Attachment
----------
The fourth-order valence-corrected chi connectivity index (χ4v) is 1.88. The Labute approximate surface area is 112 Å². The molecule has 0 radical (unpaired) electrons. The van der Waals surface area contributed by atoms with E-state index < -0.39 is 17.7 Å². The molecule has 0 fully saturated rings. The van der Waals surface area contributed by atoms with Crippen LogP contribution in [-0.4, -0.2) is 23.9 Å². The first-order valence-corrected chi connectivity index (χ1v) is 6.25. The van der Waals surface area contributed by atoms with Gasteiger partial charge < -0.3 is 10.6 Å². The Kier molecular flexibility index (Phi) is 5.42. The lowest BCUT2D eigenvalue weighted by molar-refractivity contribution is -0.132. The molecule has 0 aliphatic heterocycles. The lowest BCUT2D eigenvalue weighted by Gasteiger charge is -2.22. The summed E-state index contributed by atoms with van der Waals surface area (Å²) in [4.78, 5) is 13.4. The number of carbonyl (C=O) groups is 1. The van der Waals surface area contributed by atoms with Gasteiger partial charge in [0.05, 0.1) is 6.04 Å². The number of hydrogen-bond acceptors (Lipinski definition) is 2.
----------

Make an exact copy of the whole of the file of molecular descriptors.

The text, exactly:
The fourth-order valence-corrected chi connectivity index (χ4v) is 1.88. The Labute approximate surface area is 112 Å². The molecule has 0 radical (unpaired) electrons. The van der Waals surface area contributed by atoms with E-state index < -0.39 is 17.7 Å². The molecule has 0 fully saturated rings. The van der Waals surface area contributed by atoms with Crippen LogP contribution in [-0.4, -0.2) is 23.9 Å². The first-order valence-corrected chi connectivity index (χ1v) is 6.25. The van der Waals surface area contributed by atoms with Gasteiger partial charge < -0.3 is 10.6 Å². The Kier molecular flexibility index (Phi) is 5.42. The lowest BCUT2D eigenvalue weighted by molar-refractivity contribution is -0.132. The molecule has 0 aliphatic heterocycles. The lowest BCUT2D eigenvalue weighted by Gasteiger charge is -2.22. The summed E-state index contributed by atoms with van der Waals surface area (Å²) in [4.78, 5) is 13.4. The number of carbonyl (C=O) groups is 1. The van der Waals surface area contributed by atoms with Gasteiger partial charge in [0.05, 0.1) is 6.04 Å². The number of hydrogen-bond acceptors (Lipinski definition) is 2.